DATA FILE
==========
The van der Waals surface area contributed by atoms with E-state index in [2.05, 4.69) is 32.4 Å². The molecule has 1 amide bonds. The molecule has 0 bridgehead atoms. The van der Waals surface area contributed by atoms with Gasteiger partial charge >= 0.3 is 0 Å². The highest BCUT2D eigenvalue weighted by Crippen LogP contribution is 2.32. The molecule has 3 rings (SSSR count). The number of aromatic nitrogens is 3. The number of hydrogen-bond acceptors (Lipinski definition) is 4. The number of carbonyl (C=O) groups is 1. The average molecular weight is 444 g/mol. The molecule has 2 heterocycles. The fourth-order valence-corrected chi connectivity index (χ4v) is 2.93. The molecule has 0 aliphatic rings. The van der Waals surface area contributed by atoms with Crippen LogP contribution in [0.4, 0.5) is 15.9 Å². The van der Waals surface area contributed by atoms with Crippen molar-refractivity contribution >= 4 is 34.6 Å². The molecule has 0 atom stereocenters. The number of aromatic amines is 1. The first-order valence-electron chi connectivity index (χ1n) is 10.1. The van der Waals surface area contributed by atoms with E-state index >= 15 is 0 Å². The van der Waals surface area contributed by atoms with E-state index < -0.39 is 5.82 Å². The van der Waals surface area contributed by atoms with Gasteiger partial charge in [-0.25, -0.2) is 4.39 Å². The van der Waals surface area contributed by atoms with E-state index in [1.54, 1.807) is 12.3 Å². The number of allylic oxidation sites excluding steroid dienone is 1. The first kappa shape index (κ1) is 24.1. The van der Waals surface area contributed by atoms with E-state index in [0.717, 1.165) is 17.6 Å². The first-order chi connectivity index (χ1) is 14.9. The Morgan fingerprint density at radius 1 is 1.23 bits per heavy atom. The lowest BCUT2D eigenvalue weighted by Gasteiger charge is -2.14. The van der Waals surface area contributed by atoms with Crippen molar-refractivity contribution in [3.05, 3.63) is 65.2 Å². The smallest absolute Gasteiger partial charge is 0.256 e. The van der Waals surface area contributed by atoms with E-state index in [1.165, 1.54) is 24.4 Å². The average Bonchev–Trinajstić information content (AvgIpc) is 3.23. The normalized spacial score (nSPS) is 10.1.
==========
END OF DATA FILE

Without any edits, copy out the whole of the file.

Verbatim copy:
The van der Waals surface area contributed by atoms with E-state index in [2.05, 4.69) is 32.4 Å². The molecule has 1 amide bonds. The molecule has 0 bridgehead atoms. The van der Waals surface area contributed by atoms with Gasteiger partial charge >= 0.3 is 0 Å². The highest BCUT2D eigenvalue weighted by Crippen LogP contribution is 2.32. The molecule has 3 rings (SSSR count). The number of aromatic nitrogens is 3. The number of hydrogen-bond acceptors (Lipinski definition) is 4. The number of carbonyl (C=O) groups is 1. The average molecular weight is 444 g/mol. The molecule has 2 heterocycles. The fourth-order valence-corrected chi connectivity index (χ4v) is 2.93. The molecule has 0 aliphatic rings. The van der Waals surface area contributed by atoms with Crippen LogP contribution in [0.4, 0.5) is 15.9 Å². The van der Waals surface area contributed by atoms with Crippen molar-refractivity contribution >= 4 is 34.6 Å². The molecule has 0 atom stereocenters. The number of aromatic amines is 1. The first-order valence-electron chi connectivity index (χ1n) is 10.1. The van der Waals surface area contributed by atoms with E-state index >= 15 is 0 Å². The van der Waals surface area contributed by atoms with E-state index < -0.39 is 5.82 Å². The van der Waals surface area contributed by atoms with Gasteiger partial charge in [-0.25, -0.2) is 4.39 Å². The van der Waals surface area contributed by atoms with E-state index in [1.54, 1.807) is 12.3 Å². The number of allylic oxidation sites excluding steroid dienone is 1. The first kappa shape index (κ1) is 24.1. The van der Waals surface area contributed by atoms with E-state index in [0.717, 1.165) is 17.6 Å². The first-order chi connectivity index (χ1) is 14.9. The Morgan fingerprint density at radius 1 is 1.23 bits per heavy atom. The lowest BCUT2D eigenvalue weighted by Gasteiger charge is -2.14. The van der Waals surface area contributed by atoms with Crippen molar-refractivity contribution in [3.05, 3.63) is 65.2 Å². The smallest absolute Gasteiger partial charge is 0.256 e. The van der Waals surface area contributed by atoms with E-state index in [1.165, 1.54) is 24.4 Å². The average Bonchev–Trinajstić information content (AvgIpc) is 3.23. The normalized spacial score (nSPS) is 10.1.